On August 16 four Habsburg armies, almost 800,000 strong, began moving forward – including Colonel Brosch, whose own appointment in Samarra awaited him on September 7. To meet them the Russian high command initially deployed two armies north of Galicia and two more on the southeastern Russo-Austrian frontier, a total of around 700,000 men. As Habsburg forces advanced deeper into Galicia, the Russians sought to counter by driving forward, enveloping their flanks, and threatening or severing their lines of retreat. With cavalry and air reconnaissance providing little useful information to either side, the result was a series of brutal encounter battles. On the Austrian left, the First Army drove the Russians in front of it 20 miles back toward Lublin. The neighboring Fourth Army hammered the Russian Fifth Army at the battle of Komarow.
Determined to exploit these victories, Conrad pressed forward, ignoring his right, where the Third Army was caught in the open and crushed by 20 divisions of the Russian Third and Eighth Armies. The Second Army, Conrad’s strategic reserve, was still detraining far from the front lines. Nevertheless Conrad responded by taking the fight to the Russians. Like Adolf Hitler in 1941, he believed any retreat would turn into a rout. Better to go for the throat and hope for the best. As the armies grappled with each other the front was characterized everywhere by mutually vulnerable flanks. Victory, Conrad insisted, would go to the side first able to impose its will on events. But his tool broke in his hands. After three weeks the Austrian soldiers were exhausted and their officers bewildered. Close-order assault tactics had cost thousands of lives. There were too many Russians in too many places. By September 1, his army on the verge of dissolution, even Conrad accepted retreat as the only alternative to annihilation.
Austria’s correspondingly desperate appeals to Germany brought the Hindenburg/ Ludendorff team south. Using the superb German railway network, they deployed four corps from Prussia into Poznan, then attacked into the Russian rear, toward Warsaw, on September 28. The Germans were confident that they could easily replicate their earlier victories on a larger scale. This time, however, the Russians traded space for position, retreating, concentrating, and counterattacking as rain, then snow and bitter cold immobilized guns and supply wagons on both sides. A surrounded German corps cut its way back to its own lines, bringing out most of its wounded and 16,000 prisoners. After two months of vicious see-saw fighting the front stabilized, with the Russians holding Warsaw and most of Poland, devastated by mutual policies of scorched earth that left more than 9,000 villages destroyed and over 200,000 homeless.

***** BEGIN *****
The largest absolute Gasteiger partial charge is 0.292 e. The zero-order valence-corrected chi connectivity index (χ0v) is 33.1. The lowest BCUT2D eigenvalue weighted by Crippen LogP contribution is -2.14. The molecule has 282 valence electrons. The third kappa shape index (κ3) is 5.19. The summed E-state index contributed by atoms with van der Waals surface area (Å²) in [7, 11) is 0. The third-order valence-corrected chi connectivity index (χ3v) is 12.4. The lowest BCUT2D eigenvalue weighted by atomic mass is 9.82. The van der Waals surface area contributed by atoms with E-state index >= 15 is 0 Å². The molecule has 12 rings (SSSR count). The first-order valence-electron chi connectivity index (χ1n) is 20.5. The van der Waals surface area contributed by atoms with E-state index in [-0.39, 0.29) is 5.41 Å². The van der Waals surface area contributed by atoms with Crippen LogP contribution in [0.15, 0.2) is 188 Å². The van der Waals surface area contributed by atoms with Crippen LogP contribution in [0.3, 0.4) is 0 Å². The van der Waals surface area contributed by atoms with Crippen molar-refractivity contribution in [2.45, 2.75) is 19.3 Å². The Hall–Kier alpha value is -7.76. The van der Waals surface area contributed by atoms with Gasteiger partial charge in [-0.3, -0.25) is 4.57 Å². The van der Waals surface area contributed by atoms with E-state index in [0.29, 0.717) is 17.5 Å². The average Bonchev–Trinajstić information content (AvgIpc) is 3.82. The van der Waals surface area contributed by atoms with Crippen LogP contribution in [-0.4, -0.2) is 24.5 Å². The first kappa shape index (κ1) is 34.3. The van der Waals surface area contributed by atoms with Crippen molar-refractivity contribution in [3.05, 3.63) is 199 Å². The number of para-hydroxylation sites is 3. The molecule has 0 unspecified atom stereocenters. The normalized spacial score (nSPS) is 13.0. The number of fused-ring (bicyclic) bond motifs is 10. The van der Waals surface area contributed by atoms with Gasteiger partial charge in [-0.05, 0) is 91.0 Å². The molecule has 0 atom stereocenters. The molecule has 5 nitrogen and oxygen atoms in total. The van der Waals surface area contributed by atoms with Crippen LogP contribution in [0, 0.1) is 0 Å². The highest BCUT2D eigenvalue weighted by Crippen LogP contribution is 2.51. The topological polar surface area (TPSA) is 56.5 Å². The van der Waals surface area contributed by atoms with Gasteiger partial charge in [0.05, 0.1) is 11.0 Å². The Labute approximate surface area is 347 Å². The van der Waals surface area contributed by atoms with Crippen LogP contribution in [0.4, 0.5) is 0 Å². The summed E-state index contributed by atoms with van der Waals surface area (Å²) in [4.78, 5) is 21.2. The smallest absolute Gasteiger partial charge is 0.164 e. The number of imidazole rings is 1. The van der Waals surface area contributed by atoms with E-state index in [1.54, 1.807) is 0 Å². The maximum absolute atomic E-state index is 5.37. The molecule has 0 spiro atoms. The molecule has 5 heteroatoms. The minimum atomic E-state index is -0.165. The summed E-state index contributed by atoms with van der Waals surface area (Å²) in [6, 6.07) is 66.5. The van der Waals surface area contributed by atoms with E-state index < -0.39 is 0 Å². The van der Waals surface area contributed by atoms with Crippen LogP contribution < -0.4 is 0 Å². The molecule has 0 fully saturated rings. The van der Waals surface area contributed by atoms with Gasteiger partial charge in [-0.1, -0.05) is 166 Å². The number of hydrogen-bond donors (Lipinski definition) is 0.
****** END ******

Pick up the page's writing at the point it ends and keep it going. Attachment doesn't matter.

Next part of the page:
For a while Austria seemed on the threshold of disaster, despite German intervention. The fortress of Lemberg surrendered without a fight. Przemyśl was left to stand a siege, with enough supplies to last until spring. But Conrad was able to match the German initiative with an offensive of his own. Mounted with what remained of the army’s prewar resources, it briefly relieved Przemyśl, sputtered, and then collapsed as a Russian counterattack drove deep into the Carpathians before outrunning its supplies. As the year ended, the combatants paused – but only to regroup. In Galicia too, a civilian economy barely above subsistence level in peacetime was devastated – and not only by the presence and the demands of the armies.
In Austrian Galicia, Russian occupying authorities sought to Russify the province by an early form of ethnic cleansing. Germans, Ukrainians, and Jews were murdered, imprisoned, driven into Russia by hundreds and thousands, their property destroyed, confiscated, or simply allowed to fall into ruin.